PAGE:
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The Great Chinatown Gambling Raid
by Curtis R. Fesler



The Los Angeles Police Department of today maintains a Vice squad in each police division in order to suppress gambling, prostitution, liquor laws and lewd conduct, the dirty part of everyday life most of us don’t care to know about or deal with. Knowing these infractions have been around since man first walked the earth and the fact that we will never get rid of them, the LAPD uses the three C’s of Vice – Commercial, Conspicuous or Complained about – as a guideline. For example, when prostitution is conducted in public by street walkers or when gamblers run a commercial operation such as a bookie joint and the public complains about it, the Vice Unit goes to work to eliminate it. Working within these parameters (three Cs) will hopefully keep vice in check, never eliminating it.

This story comes from a retired vice cop who worked the Central Vice Unit in the 1950s. The happenings are from a different era of policing where the three Cs were not always followed, and rules in general were often broken.

Chinatown of the 50s and even today is a closed community to outsiders as well as the local police. Residents have their own methods of dealing with problems, and, for the most part, bringing in police to handle the problems isn’t done. In my years as a police officer in the area of Chinatown, I don’t remember ever getting a call to this area. They operate under a different system of rules that work for them, and only when outsiders enter and violate those rules would police agencies be needed.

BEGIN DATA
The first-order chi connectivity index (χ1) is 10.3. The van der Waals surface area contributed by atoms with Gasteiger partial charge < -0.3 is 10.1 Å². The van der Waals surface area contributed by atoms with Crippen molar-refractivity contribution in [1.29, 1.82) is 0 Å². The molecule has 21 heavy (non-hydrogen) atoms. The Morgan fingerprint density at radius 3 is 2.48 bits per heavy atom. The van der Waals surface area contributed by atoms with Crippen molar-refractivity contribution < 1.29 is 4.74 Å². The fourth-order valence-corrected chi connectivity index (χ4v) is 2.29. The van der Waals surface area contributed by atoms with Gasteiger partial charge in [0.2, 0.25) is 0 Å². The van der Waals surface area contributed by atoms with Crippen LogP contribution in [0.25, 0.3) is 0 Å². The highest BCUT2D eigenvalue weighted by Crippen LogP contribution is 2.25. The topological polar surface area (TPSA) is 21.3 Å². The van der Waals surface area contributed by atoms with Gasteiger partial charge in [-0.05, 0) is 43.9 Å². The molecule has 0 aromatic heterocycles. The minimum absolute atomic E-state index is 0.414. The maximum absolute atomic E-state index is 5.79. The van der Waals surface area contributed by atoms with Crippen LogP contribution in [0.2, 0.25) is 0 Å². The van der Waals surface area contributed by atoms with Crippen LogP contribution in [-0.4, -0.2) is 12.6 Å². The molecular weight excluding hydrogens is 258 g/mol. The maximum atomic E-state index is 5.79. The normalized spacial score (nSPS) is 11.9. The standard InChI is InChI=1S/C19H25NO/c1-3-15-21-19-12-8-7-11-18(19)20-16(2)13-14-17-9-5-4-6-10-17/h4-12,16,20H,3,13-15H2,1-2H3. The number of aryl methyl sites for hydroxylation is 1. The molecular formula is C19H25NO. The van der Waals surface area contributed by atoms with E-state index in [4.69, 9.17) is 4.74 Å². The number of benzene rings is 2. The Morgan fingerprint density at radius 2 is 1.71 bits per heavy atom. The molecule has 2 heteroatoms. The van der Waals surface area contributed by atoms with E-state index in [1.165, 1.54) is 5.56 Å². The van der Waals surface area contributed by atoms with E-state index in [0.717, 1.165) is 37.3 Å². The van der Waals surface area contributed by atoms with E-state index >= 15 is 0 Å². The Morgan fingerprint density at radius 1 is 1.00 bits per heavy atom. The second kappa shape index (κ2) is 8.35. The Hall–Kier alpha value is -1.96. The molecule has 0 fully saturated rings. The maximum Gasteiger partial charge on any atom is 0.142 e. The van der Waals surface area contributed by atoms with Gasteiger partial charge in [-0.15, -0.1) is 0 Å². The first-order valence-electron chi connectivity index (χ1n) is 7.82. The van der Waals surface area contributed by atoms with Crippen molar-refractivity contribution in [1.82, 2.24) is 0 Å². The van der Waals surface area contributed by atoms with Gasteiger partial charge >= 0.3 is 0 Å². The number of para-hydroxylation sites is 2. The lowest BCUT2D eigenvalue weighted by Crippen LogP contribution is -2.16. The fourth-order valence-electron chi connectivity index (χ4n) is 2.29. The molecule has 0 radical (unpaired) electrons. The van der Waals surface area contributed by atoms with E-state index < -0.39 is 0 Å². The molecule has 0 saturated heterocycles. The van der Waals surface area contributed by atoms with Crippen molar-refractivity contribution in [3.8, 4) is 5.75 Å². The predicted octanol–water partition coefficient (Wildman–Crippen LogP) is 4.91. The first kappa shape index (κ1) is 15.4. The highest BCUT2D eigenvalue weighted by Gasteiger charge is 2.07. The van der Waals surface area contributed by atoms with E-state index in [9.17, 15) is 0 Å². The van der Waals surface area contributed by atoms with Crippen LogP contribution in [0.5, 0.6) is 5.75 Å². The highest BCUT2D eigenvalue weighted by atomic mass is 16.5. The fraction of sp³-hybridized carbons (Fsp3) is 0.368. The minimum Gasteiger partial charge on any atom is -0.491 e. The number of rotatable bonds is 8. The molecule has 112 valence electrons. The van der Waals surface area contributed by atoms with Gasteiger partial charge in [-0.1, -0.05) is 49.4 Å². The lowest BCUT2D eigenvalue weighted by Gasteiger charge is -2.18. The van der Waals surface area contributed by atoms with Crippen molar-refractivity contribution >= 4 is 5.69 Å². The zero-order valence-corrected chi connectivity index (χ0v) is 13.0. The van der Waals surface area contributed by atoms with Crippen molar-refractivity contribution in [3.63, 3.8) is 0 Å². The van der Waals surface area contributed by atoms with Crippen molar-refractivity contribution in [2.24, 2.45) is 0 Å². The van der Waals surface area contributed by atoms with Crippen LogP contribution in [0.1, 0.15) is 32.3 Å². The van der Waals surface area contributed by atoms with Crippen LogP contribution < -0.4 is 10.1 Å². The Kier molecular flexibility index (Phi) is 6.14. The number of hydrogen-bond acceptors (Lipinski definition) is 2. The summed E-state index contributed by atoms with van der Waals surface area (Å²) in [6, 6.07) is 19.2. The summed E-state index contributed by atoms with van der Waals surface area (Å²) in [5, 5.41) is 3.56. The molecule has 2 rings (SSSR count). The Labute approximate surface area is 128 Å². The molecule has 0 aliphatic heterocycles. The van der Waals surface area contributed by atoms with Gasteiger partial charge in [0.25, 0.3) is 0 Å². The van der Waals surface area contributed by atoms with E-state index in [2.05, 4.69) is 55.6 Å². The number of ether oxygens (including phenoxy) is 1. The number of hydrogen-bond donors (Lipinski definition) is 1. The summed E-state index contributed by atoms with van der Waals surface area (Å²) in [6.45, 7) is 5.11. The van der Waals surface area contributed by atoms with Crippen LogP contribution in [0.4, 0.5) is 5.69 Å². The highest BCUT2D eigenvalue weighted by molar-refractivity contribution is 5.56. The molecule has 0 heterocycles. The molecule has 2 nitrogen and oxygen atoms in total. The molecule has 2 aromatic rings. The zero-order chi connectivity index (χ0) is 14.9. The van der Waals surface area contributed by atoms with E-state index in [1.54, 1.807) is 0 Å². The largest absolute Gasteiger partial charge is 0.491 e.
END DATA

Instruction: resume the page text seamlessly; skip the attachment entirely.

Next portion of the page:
Many of the Chinese men in Chinatown love to socialize and gamble. They have private clubs where they gather without outside interference. When I was with LAPD everyone knew the Chinese had gambling parlors (and still do to this day). The Central Vice Unit believed it was their sworn duty to bust one of these parlors and bring the gamblers to justice. Finding and penetrating the game would be the problem. LAPD didn’t have a Chinese undercover officer, and even if they had, getting him to roll over on his countrymen could be a problem.

Through careful surveillance from just outside Chinatown, the Vice Unit observed a basement door under a Chinese restaurant with lots of activity. There were five steps leading down to the basement door, and a Chinese man was always seated outside the door in a chair. As men approached the door, he would let them in, shut the door and return to his post. The Vice Squad was convinced gambling was taking place due to the guard and the large number of men entering the building. On busy nights, upwards of a hundred would enter.

The Vice unit, numbering only six men, made a plan of attack. They decided to get in an alley about fifty yards away and rush the door when the guard admitted a large group. The plan was set for Saturday night. The six Vice cops, all dressed in their grubby street clothes, hid and waited. Finally a large group of men came to the basement and the guard opened the door. The Vice cops made a mad dash for the door, but the guard heard them coming and managed to close the door and yell a warning to the men inside.

The Vice cops ordered the guard to open the door in the name of the law and the guard complied. The cops entered and saw a sea of Chinese men, all with poker faces, seated at empty tables in a smoke-filled room. There wasn’t a mah-jongg tile, dice, cards, money or anything on the tables that would indicate gambling was taking place. In the center of the room was a large, locked safe, and no one claimed to have the combination. The cops had no choice but to give up the raid and leave. They knew gambling had taken place and figured the evidence was in that safe.